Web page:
The Royal Opera House in review: A look back on 2013 from Alex Beard
The Chief Executive of the Royal Opera House picks out his highlights of the year. Do you agree?
31 December 2013 at 11.27am | Comment on this article
2013 has been an extraordinary year for the Royal Opera House.
I can’t believe almost twelve months have passed since the revival of The Minotaur. Sir John Tomlinson’s ferocious performance in this powerful and visceral production stayed with me all year. It is a contemporary masterpiece. The Royal Ballet’s Mayerling was another highlight of the early months of 2013. Created by one of the great British choreographers, it is a work of genius, beautifully portrayed in one of Johan Kobborg and Alina Cojocaru’s final performances with us.
Of course, one of my personal highlights has to be getting the job here. The Royal Opera House has been a big part of my life for many years, from my first awestruck visit aged eleven, via student years in the cheap seats, to decades of admiration from the outside. It was a huge honour to be asked in March to join this much-loved, world-class organization.
I spent six months getting to know all aspects of the Royal Opera House’s work, with a night at the opera or ballet with each member of the Executive team in all parts of the Linbury and main auditorium. I was hugely inspired by the breadth of work on stage – from enduring classics to cutting-edge work – all of the highest quality, presented to passionate and committed audiences.
The start of the 2013/14 Season, and my time here, was very special. Lise Lindstrom kicked off an extraordinary winter of revivals with her terrifying Turandot. There was a glorious symmetry as I last saw this production in its first run, starring Plácido Domingo, when it had just returned from LA in 1984.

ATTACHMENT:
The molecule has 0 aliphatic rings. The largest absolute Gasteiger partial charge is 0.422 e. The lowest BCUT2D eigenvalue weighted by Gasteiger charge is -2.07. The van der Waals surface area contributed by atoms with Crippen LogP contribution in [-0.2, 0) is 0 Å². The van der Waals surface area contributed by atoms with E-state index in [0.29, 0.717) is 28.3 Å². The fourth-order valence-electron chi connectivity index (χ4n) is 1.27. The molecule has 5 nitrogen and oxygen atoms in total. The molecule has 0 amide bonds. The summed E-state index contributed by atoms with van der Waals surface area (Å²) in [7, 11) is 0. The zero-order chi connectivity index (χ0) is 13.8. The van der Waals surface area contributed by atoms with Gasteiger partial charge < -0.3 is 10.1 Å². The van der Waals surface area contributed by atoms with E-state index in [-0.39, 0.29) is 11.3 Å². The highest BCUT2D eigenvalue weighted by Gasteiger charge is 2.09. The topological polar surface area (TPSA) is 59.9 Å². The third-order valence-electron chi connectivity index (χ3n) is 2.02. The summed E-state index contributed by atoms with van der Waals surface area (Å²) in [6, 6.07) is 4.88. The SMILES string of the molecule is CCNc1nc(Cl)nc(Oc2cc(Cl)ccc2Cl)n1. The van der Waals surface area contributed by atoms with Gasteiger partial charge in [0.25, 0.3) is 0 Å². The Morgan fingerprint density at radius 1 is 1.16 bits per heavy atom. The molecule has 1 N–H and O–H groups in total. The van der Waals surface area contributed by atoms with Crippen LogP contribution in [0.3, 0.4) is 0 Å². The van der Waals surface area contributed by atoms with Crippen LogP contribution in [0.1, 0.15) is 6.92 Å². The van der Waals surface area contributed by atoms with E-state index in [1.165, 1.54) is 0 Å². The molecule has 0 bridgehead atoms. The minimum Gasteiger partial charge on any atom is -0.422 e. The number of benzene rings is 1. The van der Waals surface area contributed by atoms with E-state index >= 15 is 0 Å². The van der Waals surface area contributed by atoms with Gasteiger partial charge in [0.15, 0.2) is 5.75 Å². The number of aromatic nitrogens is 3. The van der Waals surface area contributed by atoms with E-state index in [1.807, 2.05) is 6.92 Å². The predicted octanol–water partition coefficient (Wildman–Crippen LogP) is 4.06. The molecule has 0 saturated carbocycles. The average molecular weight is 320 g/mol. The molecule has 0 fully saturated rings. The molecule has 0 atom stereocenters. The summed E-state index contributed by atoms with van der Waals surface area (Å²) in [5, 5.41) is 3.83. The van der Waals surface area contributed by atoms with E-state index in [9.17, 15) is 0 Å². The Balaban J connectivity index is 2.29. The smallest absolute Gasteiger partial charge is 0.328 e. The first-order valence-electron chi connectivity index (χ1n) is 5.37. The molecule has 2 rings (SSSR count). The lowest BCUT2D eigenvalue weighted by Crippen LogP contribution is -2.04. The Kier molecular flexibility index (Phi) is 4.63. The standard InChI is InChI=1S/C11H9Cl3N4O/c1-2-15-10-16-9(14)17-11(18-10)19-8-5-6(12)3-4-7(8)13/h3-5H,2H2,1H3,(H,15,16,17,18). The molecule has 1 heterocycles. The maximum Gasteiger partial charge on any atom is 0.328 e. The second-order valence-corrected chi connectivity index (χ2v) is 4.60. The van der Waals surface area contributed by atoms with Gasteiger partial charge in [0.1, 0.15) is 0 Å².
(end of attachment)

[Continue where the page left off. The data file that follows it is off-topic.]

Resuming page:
We marked both Wagner and Verdi’s bicentenaries over the year, with the most successful and popular Deloitte Ignite to date, followed later in the season by The Royal Opera’s epic Les Vêpres siciliennes and Parsifal. I was blown away by these two exceptional new productions, magisterially interpreted by Tony Pappano and the outstanding Orchestra of the Royal Opera House.
The revival of Romeo and Juliet was a particular highlight for The Royal Ballet, thanks to Lauren Cuthbertson’s return to the stage after a long injury and Natalia Osipova’s breathtaking debut. I was also very pleased to be at the opening of the Mason Healthcare Suite a few months later – our state-of-the art healthcare facility dedicated to safeguarding the health and well-being of the dancers.
Later, I was delighted to join one of the suite’s supporters, Angela Bernstein, as she was awarded the Prince of Wales Medal for Arts Philanthropy for her huge contribution to the arts. So much of our work, including our extensive Learning and Participation programme, relies on our donors and it is wonderful when their passion and commitment is celebrated publicly.
The festive season is a very special time at the Royal Opera House. Along with the thousands of children and families enjoying a ballet for the first time at the Paul Hamlyn Christmas Treat, I had my own ‘first’ – seeing my very first Nutcracker, which I enjoyed immensely.
It has been a great year and a wonderful four months in post. Thank you for all your support. There’s a huge amount to look forward to in 2014. Have a very happy New Year.